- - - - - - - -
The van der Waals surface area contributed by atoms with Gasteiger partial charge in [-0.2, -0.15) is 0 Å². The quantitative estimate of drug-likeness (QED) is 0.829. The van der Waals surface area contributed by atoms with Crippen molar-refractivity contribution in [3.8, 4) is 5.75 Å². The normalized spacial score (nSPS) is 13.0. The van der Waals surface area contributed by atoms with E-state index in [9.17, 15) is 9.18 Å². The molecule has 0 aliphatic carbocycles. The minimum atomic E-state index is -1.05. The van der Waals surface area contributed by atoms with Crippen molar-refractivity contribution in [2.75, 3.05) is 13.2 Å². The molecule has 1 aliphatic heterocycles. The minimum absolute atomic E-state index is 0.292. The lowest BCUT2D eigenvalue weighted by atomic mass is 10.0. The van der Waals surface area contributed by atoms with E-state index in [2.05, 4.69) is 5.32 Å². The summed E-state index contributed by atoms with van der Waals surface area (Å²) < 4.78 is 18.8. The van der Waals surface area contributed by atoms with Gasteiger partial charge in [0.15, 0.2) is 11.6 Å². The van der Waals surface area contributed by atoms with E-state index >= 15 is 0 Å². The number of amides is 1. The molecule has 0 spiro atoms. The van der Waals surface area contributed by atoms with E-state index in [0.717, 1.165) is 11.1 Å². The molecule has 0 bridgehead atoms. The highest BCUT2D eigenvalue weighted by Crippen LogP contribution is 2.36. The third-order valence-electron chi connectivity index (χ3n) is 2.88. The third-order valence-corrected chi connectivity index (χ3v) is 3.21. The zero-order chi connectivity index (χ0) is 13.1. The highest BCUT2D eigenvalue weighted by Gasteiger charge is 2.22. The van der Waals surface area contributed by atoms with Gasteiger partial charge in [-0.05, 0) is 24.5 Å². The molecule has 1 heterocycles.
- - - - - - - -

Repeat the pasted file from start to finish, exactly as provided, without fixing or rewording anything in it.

The van der Waals surface area contributed by atoms with Gasteiger partial charge in [-0.2, -0.15) is 0 Å². The quantitative estimate of drug-likeness (QED) is 0.829. The van der Waals surface area contributed by atoms with Crippen molar-refractivity contribution in [3.8, 4) is 5.75 Å². The normalized spacial score (nSPS) is 13.0. The van der Waals surface area contributed by atoms with E-state index in [9.17, 15) is 9.18 Å². The molecule has 0 aliphatic carbocycles. The minimum atomic E-state index is -1.05. The van der Waals surface area contributed by atoms with Crippen molar-refractivity contribution in [2.75, 3.05) is 13.2 Å². The molecule has 1 aliphatic heterocycles. The minimum absolute atomic E-state index is 0.292. The lowest BCUT2D eigenvalue weighted by atomic mass is 10.0. The van der Waals surface area contributed by atoms with E-state index in [2.05, 4.69) is 5.32 Å². The summed E-state index contributed by atoms with van der Waals surface area (Å²) < 4.78 is 18.8. The van der Waals surface area contributed by atoms with Gasteiger partial charge in [0.15, 0.2) is 11.6 Å². The van der Waals surface area contributed by atoms with E-state index >= 15 is 0 Å². The number of amides is 1. The molecule has 0 spiro atoms. The van der Waals surface area contributed by atoms with E-state index in [0.717, 1.165) is 11.1 Å². The molecule has 0 bridgehead atoms. The highest BCUT2D eigenvalue weighted by Crippen LogP contribution is 2.36. The third-order valence-electron chi connectivity index (χ3n) is 2.88. The third-order valence-corrected chi connectivity index (χ3v) is 3.21. The zero-order chi connectivity index (χ0) is 13.1. The highest BCUT2D eigenvalue weighted by Gasteiger charge is 2.22. The van der Waals surface area contributed by atoms with Gasteiger partial charge in [-0.05, 0) is 24.5 Å². The molecule has 1 heterocycles.